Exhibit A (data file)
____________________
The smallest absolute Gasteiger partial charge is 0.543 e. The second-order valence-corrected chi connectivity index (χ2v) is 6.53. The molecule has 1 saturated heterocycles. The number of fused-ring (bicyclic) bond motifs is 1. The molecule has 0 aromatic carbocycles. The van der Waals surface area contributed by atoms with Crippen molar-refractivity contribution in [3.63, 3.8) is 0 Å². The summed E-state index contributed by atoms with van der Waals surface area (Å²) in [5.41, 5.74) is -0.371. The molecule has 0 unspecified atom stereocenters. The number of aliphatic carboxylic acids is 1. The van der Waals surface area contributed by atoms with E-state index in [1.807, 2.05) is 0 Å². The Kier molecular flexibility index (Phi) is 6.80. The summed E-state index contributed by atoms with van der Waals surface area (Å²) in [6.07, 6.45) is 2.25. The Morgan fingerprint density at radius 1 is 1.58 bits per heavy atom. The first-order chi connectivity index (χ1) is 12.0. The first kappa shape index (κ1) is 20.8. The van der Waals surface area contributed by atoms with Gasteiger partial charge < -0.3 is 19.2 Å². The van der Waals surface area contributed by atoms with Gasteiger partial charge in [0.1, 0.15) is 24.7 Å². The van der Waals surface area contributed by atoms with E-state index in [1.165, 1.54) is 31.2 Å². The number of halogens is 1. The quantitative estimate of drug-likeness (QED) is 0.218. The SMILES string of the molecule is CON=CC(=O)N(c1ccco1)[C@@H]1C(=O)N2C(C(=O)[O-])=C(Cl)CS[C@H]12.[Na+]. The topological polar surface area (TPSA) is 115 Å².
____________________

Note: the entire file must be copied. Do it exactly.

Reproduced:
The smallest absolute Gasteiger partial charge is 0.543 e. The second-order valence-corrected chi connectivity index (χ2v) is 6.53. The molecule has 1 saturated heterocycles. The number of fused-ring (bicyclic) bond motifs is 1. The molecule has 0 aromatic carbocycles. The van der Waals surface area contributed by atoms with Crippen molar-refractivity contribution in [3.63, 3.8) is 0 Å². The summed E-state index contributed by atoms with van der Waals surface area (Å²) in [5.41, 5.74) is -0.371. The molecule has 0 unspecified atom stereocenters. The number of aliphatic carboxylic acids is 1. The van der Waals surface area contributed by atoms with E-state index in [1.807, 2.05) is 0 Å². The Kier molecular flexibility index (Phi) is 6.80. The summed E-state index contributed by atoms with van der Waals surface area (Å²) in [6.07, 6.45) is 2.25. The Morgan fingerprint density at radius 1 is 1.58 bits per heavy atom. The first-order chi connectivity index (χ1) is 12.0. The first kappa shape index (κ1) is 20.8. The van der Waals surface area contributed by atoms with Gasteiger partial charge < -0.3 is 19.2 Å². The van der Waals surface area contributed by atoms with Gasteiger partial charge in [0.1, 0.15) is 24.7 Å². The van der Waals surface area contributed by atoms with E-state index in [1.165, 1.54) is 31.2 Å². The number of halogens is 1. The quantitative estimate of drug-likeness (QED) is 0.218. The SMILES string of the molecule is CON=CC(=O)N(c1ccco1)[C@@H]1C(=O)N2C(C(=O)[O-])=C(Cl)CS[C@H]12.[Na+]. The topological polar surface area (TPSA) is 115 Å².